Sustainable Human Development (the Sustainable Development Goals);
The Paris Agreement (within the UNFCCC: the UN Framework Convention on Climate Change);
Addis Ababa Action Agenda (Financing for Development);
The World Humanitarian Summit;
The New Urban Agenda;
Various regional Peace and Security Initiatives.Footnote 7
The Sendai Framework started off with fully digested knowledge and experience of several decades of common efforts on behalf of enabling that “life with dignity for all.” Since the questions Peter Walker and I asked about the HFA were based in precisely that comprehensive understanding of development and disasters, it is fair to ask the same questions of the SFDRR.
Questions about Governance and Respect for People’s Rights in the Hyogo and Sendai Frameworks
In Beyond Kobe we began by asking about government institutions, political will, inclusion and recognition of a human right to avoidable harm in natural hazard events or a human right to disaster mitigation and reliefFootnote 8 for everyone (Wisner and Walker 2005a). Recalling that the Indian Ocean tsunami profoundly affected how delegates, representatives, and experts at the Kobe Conference approached disaster, we noted that an effectively failed state such as was found in Somalia could not warn its coastal residents of the tsunami, whereas farther south on the same affected coast, Kenya and Tanzania had the capacity to issue a warning.
Likewise, in 2010, the extremely weak and corrupt Haitian state was unable to assist the multitudes who suffered in the 2010 earthquake, and this fact was carried forward into deliberations preparing for the world conference in Sendai and the Sendai Framework itself (UNISDR 2011a, 2015). The issue of stability and responsiveness of the state remained the core challenge. Throughout the HFA’s 10 years, civil society and experts called on central governments to decentralize the financial and technical means for local government units to engage in partnerships with civil society and local groups of risk bearers.Footnote 9 Most so-called decentralization under the SFDRR remains rhetorical or controlled rigidly by upwards accountability to the central state or, alternatively, to a donor country or international nongovernmental organization (Potetee and Ribot 2011; Gibson 2019). “Project-ism” is still the dominant mode of top-down DRR and plans, protocols and “log frame” choreography still blunt attempts to mesh with people’s skill and local knowledge to produce flexible, localized assistance.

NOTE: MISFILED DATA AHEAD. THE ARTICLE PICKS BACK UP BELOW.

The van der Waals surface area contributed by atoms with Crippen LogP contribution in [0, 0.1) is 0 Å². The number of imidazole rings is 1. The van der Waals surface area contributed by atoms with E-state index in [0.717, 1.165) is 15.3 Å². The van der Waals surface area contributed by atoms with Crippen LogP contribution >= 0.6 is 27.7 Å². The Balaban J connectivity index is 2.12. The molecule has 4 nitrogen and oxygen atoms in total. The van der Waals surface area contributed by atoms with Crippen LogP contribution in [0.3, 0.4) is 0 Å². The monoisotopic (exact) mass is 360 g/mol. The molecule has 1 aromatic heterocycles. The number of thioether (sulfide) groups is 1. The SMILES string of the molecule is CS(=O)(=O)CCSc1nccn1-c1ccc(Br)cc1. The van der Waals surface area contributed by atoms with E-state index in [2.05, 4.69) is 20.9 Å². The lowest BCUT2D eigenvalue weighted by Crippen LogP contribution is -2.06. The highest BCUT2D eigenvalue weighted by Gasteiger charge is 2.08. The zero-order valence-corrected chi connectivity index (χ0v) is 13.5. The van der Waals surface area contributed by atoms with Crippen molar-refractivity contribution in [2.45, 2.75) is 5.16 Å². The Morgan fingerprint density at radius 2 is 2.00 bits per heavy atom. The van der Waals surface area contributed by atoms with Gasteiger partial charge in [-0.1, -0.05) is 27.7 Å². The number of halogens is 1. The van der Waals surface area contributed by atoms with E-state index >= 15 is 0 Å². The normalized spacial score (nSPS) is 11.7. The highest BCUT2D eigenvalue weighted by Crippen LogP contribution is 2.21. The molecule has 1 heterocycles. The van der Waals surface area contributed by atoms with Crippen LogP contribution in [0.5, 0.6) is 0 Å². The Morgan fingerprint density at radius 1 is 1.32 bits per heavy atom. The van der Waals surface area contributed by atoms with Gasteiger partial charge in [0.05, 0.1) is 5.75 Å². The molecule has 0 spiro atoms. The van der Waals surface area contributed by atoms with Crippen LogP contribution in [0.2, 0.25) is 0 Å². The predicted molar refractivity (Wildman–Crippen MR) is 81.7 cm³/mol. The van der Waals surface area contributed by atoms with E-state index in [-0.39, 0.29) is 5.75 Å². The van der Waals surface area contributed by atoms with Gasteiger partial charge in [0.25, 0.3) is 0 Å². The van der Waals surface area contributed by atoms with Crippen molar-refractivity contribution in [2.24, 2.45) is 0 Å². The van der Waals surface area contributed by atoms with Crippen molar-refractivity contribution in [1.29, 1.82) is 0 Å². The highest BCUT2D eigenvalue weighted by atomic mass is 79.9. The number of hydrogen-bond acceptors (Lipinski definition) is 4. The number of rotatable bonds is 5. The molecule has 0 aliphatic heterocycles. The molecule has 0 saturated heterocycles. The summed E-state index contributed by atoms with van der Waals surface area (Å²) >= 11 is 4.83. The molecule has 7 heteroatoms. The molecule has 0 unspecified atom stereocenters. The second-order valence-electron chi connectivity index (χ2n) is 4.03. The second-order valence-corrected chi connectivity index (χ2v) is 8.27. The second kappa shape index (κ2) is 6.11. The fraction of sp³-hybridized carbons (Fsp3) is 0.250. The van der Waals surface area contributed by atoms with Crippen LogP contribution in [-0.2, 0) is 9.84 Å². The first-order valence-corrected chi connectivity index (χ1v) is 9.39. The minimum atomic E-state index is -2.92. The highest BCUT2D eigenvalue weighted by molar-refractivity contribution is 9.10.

Globalization and Disasters in the Hyogo and Sendai Frameworks
What governments vet proposed investments, or require and enforce safeguards against the creation of new risks? What incentives, pressures, or institutional arrangements increase the chance that governments will screen proposed overseas direct investment from the point of view of ordinary people’s welfare for whom government has a duty of care and with whom a social contract?
Hyogo Framework. The Beyond Kobe assessment asked whether implementing the HFA would address concerns voiced by civil society and researchers over the impact of overseas direct investment on risk creation. Risk “creation” is used here in the sense of new or enhanced risk resulting from risk-blind investment by public or private entities, especially megaproject investments (for example, hydropower, mining, energy extraction, new ports, and satellite cities) that entail population displacement. It is important to distinguish between “construction of risk” that is a universal and transhistorical process in one form or another (Tierney 2014) and malfeasance and corruption by governments (Lewis and Kelman 2012). A good overview of risk creation and its drivers is provided by UNISDR’s Global assessment of disaster risk reduction 2013 (UNISDR 2013).